I have a confession to make: I do not know much about the late President Manuel Quezon--aside from seeing him on a twenty peso bill, knowing it was during his time that Commonwealth law had been implemented and that it was after him that the city where I live got its name. Apart from those I've mentioned, I knew very little about this guy most commonly known as Don Manuel. I recently went to the Quezon Memorial Circle and found out there's something new in there that's worth checking out for--especially those who want to find out more about the late Philippine President Manuel Quezon. The newly built Quezon Heritage House speaks more about the great president's character as well as that of his family.
The Quezon family once lived in a house originally located in Gilmore Street, New Manila. The ancestral house stood as mere witness to the trying times of the late President and the resilience of his family after his passing. It is the only house associated with the Quezon clan, a testament to the bygone era so inextricably entwined with the birth of an independent nation. The Quezon City local government unit heads together with the descendants of President Quezon had put on all their efforts to rebuilt and transferred the original house to the newly constructed Quezon Heritage House found in the heart of Quezon Memorial Circle. From the huge doors, the bed linens, the good 'ol treasure trove or what we Filipinos call "baul" or treasure trove, bathroom tiles, all the way to the wooden floorings--they were all original--they were builtin each and every piece, just like a puzzle to make sure that the Quezon Heritage House will look exactly as it was in its original location. Of course, there had been some changes among the items that can no longer be retrieved such as the jalousie window that was damaged, as well as the images of Jesus and Our Lady of Miraculous Medal which the Quezon family decided to keep (so guests can only see photos of the said images instead of the real thing).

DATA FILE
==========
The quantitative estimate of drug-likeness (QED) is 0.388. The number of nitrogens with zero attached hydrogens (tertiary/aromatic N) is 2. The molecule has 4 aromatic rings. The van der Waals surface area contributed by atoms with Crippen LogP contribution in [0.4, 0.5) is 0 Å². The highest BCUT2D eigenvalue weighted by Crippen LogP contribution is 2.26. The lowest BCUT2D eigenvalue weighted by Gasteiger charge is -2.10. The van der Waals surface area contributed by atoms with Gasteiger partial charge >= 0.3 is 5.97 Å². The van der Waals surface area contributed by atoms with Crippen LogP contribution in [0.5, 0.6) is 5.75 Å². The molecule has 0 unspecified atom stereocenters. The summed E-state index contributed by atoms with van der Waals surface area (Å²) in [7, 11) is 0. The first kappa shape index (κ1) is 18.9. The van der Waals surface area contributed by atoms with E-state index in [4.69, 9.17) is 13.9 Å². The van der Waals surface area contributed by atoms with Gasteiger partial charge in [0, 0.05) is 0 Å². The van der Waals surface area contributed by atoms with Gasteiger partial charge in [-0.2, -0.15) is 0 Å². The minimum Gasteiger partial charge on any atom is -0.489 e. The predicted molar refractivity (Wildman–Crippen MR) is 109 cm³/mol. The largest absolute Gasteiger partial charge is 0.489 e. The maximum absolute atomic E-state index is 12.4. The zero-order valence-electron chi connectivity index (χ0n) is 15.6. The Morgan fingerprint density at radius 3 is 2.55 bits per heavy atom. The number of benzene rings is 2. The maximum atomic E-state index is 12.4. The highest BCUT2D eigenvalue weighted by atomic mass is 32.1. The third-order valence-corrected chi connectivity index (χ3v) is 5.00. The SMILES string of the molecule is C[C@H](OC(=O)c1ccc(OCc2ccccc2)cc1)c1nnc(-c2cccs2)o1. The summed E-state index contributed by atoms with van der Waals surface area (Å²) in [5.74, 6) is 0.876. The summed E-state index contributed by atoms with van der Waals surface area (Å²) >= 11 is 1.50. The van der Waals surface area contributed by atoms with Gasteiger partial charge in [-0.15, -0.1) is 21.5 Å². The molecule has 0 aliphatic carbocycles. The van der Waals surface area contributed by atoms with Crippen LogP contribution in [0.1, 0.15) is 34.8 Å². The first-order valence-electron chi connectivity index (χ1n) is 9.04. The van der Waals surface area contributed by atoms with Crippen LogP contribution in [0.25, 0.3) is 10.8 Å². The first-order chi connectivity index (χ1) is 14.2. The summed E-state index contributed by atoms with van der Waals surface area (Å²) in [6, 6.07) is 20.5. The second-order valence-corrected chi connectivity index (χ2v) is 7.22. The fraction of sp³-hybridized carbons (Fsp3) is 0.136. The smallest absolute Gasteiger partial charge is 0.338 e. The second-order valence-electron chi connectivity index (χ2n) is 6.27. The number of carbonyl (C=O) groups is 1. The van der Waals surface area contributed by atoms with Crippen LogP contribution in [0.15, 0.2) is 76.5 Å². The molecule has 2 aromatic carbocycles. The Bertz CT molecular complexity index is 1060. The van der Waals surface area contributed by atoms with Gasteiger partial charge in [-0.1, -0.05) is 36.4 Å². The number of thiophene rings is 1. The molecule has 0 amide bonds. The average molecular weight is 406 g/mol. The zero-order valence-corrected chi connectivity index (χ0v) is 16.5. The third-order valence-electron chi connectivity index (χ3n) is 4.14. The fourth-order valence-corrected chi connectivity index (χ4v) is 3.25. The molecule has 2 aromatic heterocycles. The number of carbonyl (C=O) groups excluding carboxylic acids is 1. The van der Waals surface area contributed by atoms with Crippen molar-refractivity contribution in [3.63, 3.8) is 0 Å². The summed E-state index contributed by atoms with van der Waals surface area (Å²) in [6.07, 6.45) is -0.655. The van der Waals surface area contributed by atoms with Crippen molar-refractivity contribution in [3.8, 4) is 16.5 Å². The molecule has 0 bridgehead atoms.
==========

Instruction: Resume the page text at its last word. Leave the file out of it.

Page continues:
Coming to the Quezon Heritage House is like going to your grandparents' house in the province. But it feels like getting to know Don Manuel and his wife Dona Aurora for the first time. It gives one a taste of history, an idea how the First family lived and in the process learn bits and pieces of the Quezon family's secrets. Did you know that President Manuel Quezon married his own cousin? Yes, you read that right. Dona Aurora and Don Manuel were cousins. Dona Aurora Aragon Quezon was not only the country's first lady but she was also the Philippine National Red Cross' founder. She was a key leader during her time.
President Manuel Quezon's so-called Achilles' heel was his being a chain smoker, thus he later developed tuberculosis. Thus, when you come and visit the Quezon Heritage house, you'll find two rooms with a common rest room: one for Don Manuel and the other for Dona Aurora. The Quezon Heritage House also shared the late president's favorite recipe called Cocido Espanol--a heirloom chicken recipe which every guest can actually try to cook at home since the Quezon Heritage House had the special recipe posted on the walls (in English and Filipino).
There were so many things I've learned about the great man where my city got its name. The late president Quezon isn't no longer just someone I see on my twenty peso bill. He became real to me more than ever after visiting an imitation of his original ancestral home. He's like a "lolo" to me. I feel proud to live in a place named after the great man that he is.
Come and visit, former Philippine President Manuel L. Quezon's Heritage house located at the Quezon Memorial Circle. Yes, just a stone's throw away from his final resting place--The Quezon Tower (that symbolizes Birth, Life and Death) at the heart of the Quezon Memorial Circle. At this time, entrance to the Quezon Heritage House is still FREE. But according to the tour guide, the management are still thinking if they'd be asking for a fee in the future for house's maintenance.
Disclaimer: I am not compensated for this post. Opinions expressed are my own.